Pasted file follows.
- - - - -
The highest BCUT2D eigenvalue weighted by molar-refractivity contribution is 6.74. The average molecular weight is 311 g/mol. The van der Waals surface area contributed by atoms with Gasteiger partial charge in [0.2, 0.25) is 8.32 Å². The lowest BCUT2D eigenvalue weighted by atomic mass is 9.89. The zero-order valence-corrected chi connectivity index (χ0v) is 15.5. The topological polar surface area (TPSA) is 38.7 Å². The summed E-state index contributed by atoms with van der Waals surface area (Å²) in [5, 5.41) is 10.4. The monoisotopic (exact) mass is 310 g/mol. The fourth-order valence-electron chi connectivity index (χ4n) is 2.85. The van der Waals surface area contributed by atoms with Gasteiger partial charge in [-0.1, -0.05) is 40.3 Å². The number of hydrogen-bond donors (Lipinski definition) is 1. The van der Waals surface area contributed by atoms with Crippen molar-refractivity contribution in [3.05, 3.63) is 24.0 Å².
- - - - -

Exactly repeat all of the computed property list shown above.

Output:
The highest BCUT2D eigenvalue weighted by molar-refractivity contribution is 6.74. The average molecular weight is 311 g/mol. The van der Waals surface area contributed by atoms with Gasteiger partial charge in [0.2, 0.25) is 8.32 Å². The lowest BCUT2D eigenvalue weighted by atomic mass is 9.89. The zero-order valence-corrected chi connectivity index (χ0v) is 15.5. The topological polar surface area (TPSA) is 38.7 Å². The summed E-state index contributed by atoms with van der Waals surface area (Å²) in [5, 5.41) is 10.4. The monoisotopic (exact) mass is 310 g/mol. The fourth-order valence-electron chi connectivity index (χ4n) is 2.85. The van der Waals surface area contributed by atoms with Gasteiger partial charge in [-0.1, -0.05) is 40.3 Å². The number of hydrogen-bond donors (Lipinski definition) is 1. The van der Waals surface area contributed by atoms with Crippen molar-refractivity contribution in [3.05, 3.63) is 24.0 Å².